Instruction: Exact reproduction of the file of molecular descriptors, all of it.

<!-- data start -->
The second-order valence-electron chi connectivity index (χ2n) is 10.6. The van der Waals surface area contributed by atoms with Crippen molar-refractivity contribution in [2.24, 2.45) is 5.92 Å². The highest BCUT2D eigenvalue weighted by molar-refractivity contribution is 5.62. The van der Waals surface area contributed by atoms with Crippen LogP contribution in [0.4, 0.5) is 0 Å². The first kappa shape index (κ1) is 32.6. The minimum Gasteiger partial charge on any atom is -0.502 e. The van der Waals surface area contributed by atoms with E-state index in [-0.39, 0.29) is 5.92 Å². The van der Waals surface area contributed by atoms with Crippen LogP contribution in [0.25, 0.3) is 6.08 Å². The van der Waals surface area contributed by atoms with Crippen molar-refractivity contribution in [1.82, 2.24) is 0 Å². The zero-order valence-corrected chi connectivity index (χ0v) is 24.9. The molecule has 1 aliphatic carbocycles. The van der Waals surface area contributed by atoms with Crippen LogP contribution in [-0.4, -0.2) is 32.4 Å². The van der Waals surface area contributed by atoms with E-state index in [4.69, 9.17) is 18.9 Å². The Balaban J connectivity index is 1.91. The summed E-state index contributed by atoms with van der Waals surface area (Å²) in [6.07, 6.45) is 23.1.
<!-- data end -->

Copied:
The second-order valence-electron chi connectivity index (χ2n) is 10.6. The van der Waals surface area contributed by atoms with Crippen molar-refractivity contribution in [2.24, 2.45) is 5.92 Å². The highest BCUT2D eigenvalue weighted by molar-refractivity contribution is 5.62. The van der Waals surface area contributed by atoms with Crippen LogP contribution in [0.4, 0.5) is 0 Å². The first kappa shape index (κ1) is 32.6. The minimum Gasteiger partial charge on any atom is -0.502 e. The van der Waals surface area contributed by atoms with E-state index in [-0.39, 0.29) is 5.92 Å². The van der Waals surface area contributed by atoms with Crippen LogP contribution in [0.25, 0.3) is 6.08 Å². The van der Waals surface area contributed by atoms with Crippen molar-refractivity contribution in [1.82, 2.24) is 0 Å². The zero-order valence-corrected chi connectivity index (χ0v) is 24.9. The molecule has 1 aliphatic carbocycles. The van der Waals surface area contributed by atoms with Crippen LogP contribution in [-0.4, -0.2) is 32.4 Å². The van der Waals surface area contributed by atoms with E-state index in [4.69, 9.17) is 18.9 Å². The Balaban J connectivity index is 1.91. The summed E-state index contributed by atoms with van der Waals surface area (Å²) in [6.07, 6.45) is 23.1.